Is Willy Loman a helpless victim of society or a tragic hero?
In the play Death of a Salesman, despite assurances to the contrary, Willy Loman is not a helpless victim of society. Rather he is a victim of his own severe delusions regarding The American Dream. As the story progresses, and Willy’s delusions begin to shatter, Willy becomes shattered along with them like a mirror, and all the broken pieces amount to only a shadow of his former self. Normal outside challenges combined with a severe lack of inner fortitude lead to Willy’s demise. He was not simply a victim of external forces, for if Willy would have probed deeper into his own psyche, he could have revealed some of his own delusions; superficial materiality, emphasis on likeability, or delusions concerning Ben and Howard’s personality traits. He could have looked deeper into his own mind and revealed the motivations of his own behavior, such as his own fear of abandonment stemming from childhood. If he had the introspection to reveal these patterns, as his son Biff did, Willy Loman could have led a happier, more honest life.
The Salesman had a number of positive characteristics, meaning the best for his sons, providing for his family and nearly paying off their house, and generally working hard. Along with Willy’s positive characteristics were a number of fatal flaws, which eventually contributed to his death. Willy’s friend’s son Bernard, as a lawyer, is dedicated to hard work and ingenuity. Bernard believes in a timeless morality– that hard work and determination can lead to success. Yet Willy, in contrast, doesn’t follow in Bernard’s footsteps very well. Instead, he thinks Biff can get away with stealing a crate of footballs, never tells him or Happy to work harder, and avoids looking at ways in which he can improve the execution of his job. Willy strong believes that superficial qualities lead to success, such as being handsome or charismatic, yet pursuing these characteristics never actually leads to any success, financial or otherwise, in his own life. Willy ends up as the play begins as an erratic person and has trouble getting by, even in the best of circumstances. The commencement of Death of a Salesman demonstrates this well – with Willy Loman driving crazily and erratically. He is not making enough money to survive or thrive, and has been trapped in the same life situation for a seemingly endless amount of time. His boss, Howard, is about to fire him, although he does not yet know. It is difficult to identify exactly what has brought about Willy’s faults, but it is clear he has been in this same situation for quite awhile and that he could have avoided his baleful situation. By the time the first scene of the production starts, Willy is already in a very difficult position.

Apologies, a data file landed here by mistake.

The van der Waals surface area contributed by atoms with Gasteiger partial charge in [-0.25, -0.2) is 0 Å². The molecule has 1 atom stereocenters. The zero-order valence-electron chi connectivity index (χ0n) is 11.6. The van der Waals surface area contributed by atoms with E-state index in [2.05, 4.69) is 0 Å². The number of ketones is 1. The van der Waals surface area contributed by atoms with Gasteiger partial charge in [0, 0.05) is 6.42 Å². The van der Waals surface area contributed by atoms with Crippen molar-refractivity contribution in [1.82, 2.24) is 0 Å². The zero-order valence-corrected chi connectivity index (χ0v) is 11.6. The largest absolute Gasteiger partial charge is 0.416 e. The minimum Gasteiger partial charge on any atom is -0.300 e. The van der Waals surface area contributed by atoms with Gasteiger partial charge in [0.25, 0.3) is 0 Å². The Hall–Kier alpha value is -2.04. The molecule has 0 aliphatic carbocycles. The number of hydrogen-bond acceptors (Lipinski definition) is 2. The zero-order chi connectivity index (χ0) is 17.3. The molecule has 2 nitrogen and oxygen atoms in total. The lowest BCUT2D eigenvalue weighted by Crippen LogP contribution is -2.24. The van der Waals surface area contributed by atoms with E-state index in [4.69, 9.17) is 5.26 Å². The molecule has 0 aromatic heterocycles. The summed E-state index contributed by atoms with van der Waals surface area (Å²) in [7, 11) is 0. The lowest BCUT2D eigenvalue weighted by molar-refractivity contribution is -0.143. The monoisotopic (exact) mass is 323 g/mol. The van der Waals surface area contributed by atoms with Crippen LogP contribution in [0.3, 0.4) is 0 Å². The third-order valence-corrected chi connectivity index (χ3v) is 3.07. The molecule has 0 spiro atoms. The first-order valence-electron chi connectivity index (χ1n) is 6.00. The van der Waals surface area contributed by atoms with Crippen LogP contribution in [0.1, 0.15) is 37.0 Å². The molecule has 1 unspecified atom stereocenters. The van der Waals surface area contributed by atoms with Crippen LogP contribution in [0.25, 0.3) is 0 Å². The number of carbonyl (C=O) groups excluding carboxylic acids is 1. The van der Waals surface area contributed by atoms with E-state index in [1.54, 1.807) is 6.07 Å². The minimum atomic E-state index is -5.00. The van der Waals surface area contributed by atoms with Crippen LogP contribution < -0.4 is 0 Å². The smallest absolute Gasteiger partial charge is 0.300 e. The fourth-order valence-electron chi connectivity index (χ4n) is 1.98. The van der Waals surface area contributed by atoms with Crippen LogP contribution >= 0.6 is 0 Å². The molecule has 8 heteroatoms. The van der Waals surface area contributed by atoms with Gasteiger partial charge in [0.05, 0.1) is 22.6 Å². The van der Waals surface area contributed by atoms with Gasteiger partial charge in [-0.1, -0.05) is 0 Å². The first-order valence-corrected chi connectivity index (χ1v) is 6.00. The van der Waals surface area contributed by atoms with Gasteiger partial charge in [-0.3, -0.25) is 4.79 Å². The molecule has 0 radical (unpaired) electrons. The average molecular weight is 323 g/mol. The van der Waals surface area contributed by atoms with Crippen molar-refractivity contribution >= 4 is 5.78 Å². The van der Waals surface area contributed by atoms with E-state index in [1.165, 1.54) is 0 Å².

Suddenly Willy’s friend Charlie offers him money and a job, for no reason at all aside from that he is a good friend. This again proves that Willy is not a victim of a cruel society. “Society” itself is actually offering him a valuable opportunity to break out of the situation that he has encaged himself in. Some of Willy’s faults include confusion, self-contradiction and pride. The latter fault, pride, is what prompts him to reject Charlie’s kind offer, denying a valuable opportunity to improve his lot and save his life. His self-contradiction puts Willy in a prison of unsureness and uncertainty. He becomes paralyzed and unable to move houses or change jobs. Willy’s strong sense of pride creates a similar predicament. The character Happy is a mini-version of Willy—and we also see these qualities demonstrated in him as well. Many people could take a situation like Willy’s and improve it by means of some virtue. But Willy stops himself and continues driving relentlessly into the brick wall of his own destruction, both metaphorically and concretely. He is not a victim of society, he is a victim of his own self-sabotaging nature.
Macbeth is a good example of a true tragic hero which we may contrast Willy against. Compared to Macbeth, Willy has several faults, not just over-ambition, Macbeth’s prime fault. He is deluded in his shallow interpretation of the American Dream. It all crumbles before him when he perceives that his own son—Biff—betrays him. Part of the package of Willy’s dream is that he always projected the same yearning for success upon his son Biff. There is a critical part in the story at Frank’s Chop House when Biff outright rejects his father’s idea of the American dream. Even though Willy, as a salesman, does his best to sell him on the idea, Biff severs himself from his father at that point and calls him a “phony little fake.” This also fuels Willy’s long-time fear of abandonment, stemming from his own childhood. Biff’s taking over his own life and fate benefits him as he is free to do what he truly enjoys, but it is a recipe for disaster in Willy’s psyche. From this point on the out-of-his-mind salesman is pushed over the edge.
Sadly, this fate was avoidable, as by taking Howard’s job or by truly looking at himself and thinking with ingenuity Willy could have changed his circumstances. Unlike Macbeth, Willy has several character flaws that all contribute to his downfall. His obstinacy, pride, and delusional thought patterns doom him to failure. He is clearly not a victim of society– he is a victim of himself.